i freeze lemon curd, and it defrosts just fine. i press a layer of plastic wrap onto the surface of the curd to keep it from getting icy.
VVVanessa - what about the crust combo? I'm wondering if it wouldn't be best to freeze the tart shells and the curd separately? Haven't actually tried it, so am curious about your (or others') success with this?
I guess that is part of my question. Should I bake shells, assemble and freeze the whole combo ahead and just thaw or do shells, freeze, then day ahead bake shells and then fill?
I think you (and your guests) will be happier if they are not frozen - just does not taste the same when frozen.
Cynthia is a trusted source on Bread/Baking.
The method that will likely give you the best results is to make your tart dough (I always make enough dough for 2-4 tarts so it's easy to a so-to-speak rabbit out of the hat when I need to), shape it into disks about 3/4" thick, double-wrap it in plastic, and freeze them. Same with the lemon curd. It's enough of a process to make, that it's well worth making a double batch and freezing it in two single batches. A piece of plastic directly in contact with the surface will keep a skin from forming. Then, the day before the day that you plan to serve the tart, pull what you need to the refrigerator, and on serving day, roll and bake the shell, pour in the filling, finish it off in your own way, and there you are!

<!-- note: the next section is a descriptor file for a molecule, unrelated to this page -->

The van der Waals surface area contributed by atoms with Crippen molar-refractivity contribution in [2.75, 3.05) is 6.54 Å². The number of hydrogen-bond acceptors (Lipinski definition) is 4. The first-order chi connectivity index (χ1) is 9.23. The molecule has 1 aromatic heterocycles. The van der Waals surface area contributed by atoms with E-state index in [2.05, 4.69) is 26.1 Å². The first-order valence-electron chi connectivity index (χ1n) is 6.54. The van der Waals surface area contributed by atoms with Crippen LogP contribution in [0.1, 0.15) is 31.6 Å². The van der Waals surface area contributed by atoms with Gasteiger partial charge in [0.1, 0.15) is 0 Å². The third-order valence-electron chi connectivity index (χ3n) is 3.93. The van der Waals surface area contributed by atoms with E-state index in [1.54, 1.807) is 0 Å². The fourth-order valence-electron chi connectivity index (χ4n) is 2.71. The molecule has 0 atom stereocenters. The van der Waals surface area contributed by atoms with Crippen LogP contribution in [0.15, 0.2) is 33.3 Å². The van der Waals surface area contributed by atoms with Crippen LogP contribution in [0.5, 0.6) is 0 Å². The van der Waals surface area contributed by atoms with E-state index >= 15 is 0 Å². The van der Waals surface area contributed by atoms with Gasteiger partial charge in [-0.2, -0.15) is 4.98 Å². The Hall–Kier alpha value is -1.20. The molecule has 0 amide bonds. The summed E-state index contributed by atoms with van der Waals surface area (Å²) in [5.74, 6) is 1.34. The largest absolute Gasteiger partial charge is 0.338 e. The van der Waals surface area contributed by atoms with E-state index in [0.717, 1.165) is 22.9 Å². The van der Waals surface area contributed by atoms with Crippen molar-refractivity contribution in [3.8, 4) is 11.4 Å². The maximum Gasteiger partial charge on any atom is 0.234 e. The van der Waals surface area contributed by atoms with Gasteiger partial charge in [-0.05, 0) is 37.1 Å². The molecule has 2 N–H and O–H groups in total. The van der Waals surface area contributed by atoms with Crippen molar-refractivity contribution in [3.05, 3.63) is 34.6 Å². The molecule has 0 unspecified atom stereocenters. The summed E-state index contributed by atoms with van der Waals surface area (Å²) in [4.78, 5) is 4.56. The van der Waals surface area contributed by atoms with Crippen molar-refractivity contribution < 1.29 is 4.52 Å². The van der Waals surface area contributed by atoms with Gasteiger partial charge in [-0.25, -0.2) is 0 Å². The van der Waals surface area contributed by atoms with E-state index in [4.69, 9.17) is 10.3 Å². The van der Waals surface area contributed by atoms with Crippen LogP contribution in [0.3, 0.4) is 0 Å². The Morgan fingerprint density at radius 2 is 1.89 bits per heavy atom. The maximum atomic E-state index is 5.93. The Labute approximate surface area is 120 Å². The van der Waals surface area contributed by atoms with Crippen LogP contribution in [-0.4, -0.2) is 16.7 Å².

Vvanessa and Boulangere took the words right out of my mouth!
Please enter a valid email address.
Well played. You deserve a cookie.
To thank you for being a friend
Last Chance for Free Shipping
Make Donut Ice Cream
Who Will Win Our Bake Off?
A Genius No-Cook French Tomato Sauce Recipe
How—and Why—Did Fruitcake Become a Slur?
prevented successful signup:
We'll never post anything without your permission.
prevented successful login:
Get the recipes and features that have us talking, plus first dibs on events and limited-batch products.
(Oh, and $10 off your order of $50 or more in the Food52 Shop, too.)